Ken Irons returns with an article that takes a glimpse at a host of high-profile athletes who struggled to combine their relationship with religion with a career in sport.
Perhaps the most famous example of a sports star being governed by his religious beliefs is that of Muhammad Ali, although these beliefs were unquestionably more racial than religious – the organisation he belonged to being the Black Muslims.
Although Ali’s hagiographers liked to depict him as a man of near saintly proportions, his treatment of his fellow man often belied this theory.
For example, his close friendship with the infamous Malcolm X was responsible for Ali joining the Muslims, but when Malcolm X fell out of favour and was later assassinated by the Muslims, Ali entirely washed his hands of him and could not find a word to say in his favour.
Similarly, the notion that Ali had rejected conscription on moral grounds because he did not wish to kill Vietnamese people was a travesty. He was ordered by the Muslims, of whom he was understandably frightened, to take this action. It must also be said that enlisting held no personal appeal for him, as he had heard that the chance of him being attacked by white racist factions within the U.S. forces was considerable.
Ali’s later treatment of Joe Frazier, whom he gratuitously called an ‘Uncle Tom’ (causing Joe’s son, Marvis, to be ostracised at school) could, again, not be claimed to be the action of a particularly religious man. Frazier, a man from a deprived background, never forgave the comparatively middle class Ali for this insult.
Another gifted athlete, Jonathan Edwards, a man who still holds the world triple jump record he set more than 19 years ago, was a highly committed Christian who, at one stage in his career, steadfastly refused to compete on a Sunday.
He did subsequently relinquish this discipline and won the triple jump World Title in 1995 with two efforts that extended his own world record beyond the 18 metre barrier.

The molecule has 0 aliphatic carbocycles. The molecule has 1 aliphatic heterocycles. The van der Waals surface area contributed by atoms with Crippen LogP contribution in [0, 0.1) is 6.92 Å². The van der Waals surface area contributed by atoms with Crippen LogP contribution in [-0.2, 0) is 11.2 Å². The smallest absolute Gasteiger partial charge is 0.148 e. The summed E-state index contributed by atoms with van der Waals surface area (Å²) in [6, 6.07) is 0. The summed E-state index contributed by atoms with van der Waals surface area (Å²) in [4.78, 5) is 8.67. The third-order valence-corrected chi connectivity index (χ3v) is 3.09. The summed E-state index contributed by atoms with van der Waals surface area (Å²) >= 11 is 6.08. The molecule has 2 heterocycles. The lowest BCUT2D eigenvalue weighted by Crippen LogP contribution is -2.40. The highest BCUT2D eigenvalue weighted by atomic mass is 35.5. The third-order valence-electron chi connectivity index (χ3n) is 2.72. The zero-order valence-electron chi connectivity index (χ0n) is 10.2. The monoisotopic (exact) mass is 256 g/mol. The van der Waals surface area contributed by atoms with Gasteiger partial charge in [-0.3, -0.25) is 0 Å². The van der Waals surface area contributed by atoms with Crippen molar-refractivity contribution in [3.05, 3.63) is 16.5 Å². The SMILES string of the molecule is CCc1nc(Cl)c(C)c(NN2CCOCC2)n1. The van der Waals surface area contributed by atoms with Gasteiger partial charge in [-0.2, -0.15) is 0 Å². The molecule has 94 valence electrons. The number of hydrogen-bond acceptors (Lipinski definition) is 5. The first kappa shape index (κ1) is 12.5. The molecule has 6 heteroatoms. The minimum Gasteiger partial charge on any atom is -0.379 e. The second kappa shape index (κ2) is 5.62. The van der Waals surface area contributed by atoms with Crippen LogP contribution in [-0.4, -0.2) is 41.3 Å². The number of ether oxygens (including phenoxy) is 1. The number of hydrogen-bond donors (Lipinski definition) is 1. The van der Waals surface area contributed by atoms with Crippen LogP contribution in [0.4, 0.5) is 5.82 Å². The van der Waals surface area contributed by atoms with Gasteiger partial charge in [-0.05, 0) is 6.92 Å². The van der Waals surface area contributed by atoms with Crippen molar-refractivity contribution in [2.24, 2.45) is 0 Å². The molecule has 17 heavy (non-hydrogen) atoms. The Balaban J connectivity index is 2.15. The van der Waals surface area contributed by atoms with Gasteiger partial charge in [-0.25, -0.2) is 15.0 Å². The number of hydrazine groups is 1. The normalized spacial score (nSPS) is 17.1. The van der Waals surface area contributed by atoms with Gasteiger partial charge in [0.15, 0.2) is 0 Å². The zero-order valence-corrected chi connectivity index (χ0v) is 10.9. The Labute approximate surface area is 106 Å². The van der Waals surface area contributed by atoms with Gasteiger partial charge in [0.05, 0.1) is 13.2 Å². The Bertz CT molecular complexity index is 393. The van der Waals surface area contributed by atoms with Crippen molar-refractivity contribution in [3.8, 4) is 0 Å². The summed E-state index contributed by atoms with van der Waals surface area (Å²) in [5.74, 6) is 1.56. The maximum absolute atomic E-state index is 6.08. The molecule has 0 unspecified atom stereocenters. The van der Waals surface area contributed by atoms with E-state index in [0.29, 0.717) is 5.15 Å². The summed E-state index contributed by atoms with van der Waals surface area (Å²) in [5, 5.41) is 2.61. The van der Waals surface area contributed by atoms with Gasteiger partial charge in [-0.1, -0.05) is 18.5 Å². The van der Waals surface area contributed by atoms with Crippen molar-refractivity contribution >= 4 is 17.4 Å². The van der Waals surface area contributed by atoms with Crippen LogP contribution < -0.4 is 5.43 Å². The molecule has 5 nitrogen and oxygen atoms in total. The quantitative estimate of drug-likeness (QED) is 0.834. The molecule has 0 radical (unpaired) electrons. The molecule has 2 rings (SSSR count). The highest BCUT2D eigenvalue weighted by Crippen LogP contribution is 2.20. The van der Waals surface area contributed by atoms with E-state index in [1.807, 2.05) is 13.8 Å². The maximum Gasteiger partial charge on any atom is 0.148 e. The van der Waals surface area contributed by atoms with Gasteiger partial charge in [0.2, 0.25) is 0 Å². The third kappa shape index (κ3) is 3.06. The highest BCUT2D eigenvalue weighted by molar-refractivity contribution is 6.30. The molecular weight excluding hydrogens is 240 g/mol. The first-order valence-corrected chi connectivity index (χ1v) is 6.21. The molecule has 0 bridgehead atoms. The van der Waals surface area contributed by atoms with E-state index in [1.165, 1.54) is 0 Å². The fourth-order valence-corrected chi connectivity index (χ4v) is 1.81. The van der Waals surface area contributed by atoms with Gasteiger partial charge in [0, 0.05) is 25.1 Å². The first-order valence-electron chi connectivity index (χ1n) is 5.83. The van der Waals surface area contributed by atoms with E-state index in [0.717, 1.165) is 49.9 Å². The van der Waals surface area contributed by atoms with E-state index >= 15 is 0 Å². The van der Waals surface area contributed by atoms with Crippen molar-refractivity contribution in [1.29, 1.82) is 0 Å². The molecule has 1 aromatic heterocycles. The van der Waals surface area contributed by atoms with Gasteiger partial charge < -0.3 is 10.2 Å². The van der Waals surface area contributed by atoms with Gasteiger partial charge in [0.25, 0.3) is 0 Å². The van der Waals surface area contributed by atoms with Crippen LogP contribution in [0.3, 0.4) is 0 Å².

A silver medal followed at the following year’s Olympics. He then won gold at the 2000 Olympics shortly after which he was awarded the CBE. Further titles were captured at the 2001 world championships and the 2002 commonwealth games prior to his retirement in 2003.
In March this year Jonathan made a surprise statement revealing that he no longer believes in God. Giving up presenting Songs of Praise, he stated that he felt more settled and happier in himself since coming to terms with his feelings. Edwards, 47, now works as a BBC sports presenter and lives in Newcastle with his wife and two sons.
Ex-Argentina goalkeeper, Carlos Roa, who helped knock England out of the 1998 world cup on penalties, was a member of the 7th Day Adventist Church. He took a year out of football to study religion in Santa Fe, New Mexico, in 1999, before returning to action in Spain. He fell back on his religion to strengthen him when testicular cancer struck him some years later.
The Rev David Shepherd skippered and opened the batting for both Sussex and England in the 1950’s and is the only ordained Minister to play Test cricket. Refusing to play against South Africa in their 1960 tour, he was strongly anti-apartheid. He retired from cricket in 1963, was made Bishop of Woolwich in 1969 and Bishop of Liverpool in 1975.
Shepherd retired from those commitments in 1997 and was elevated to Life Peerage, sitting on the Labour benches in the House of Lords. He died on the eve of his 76th birthday in 2005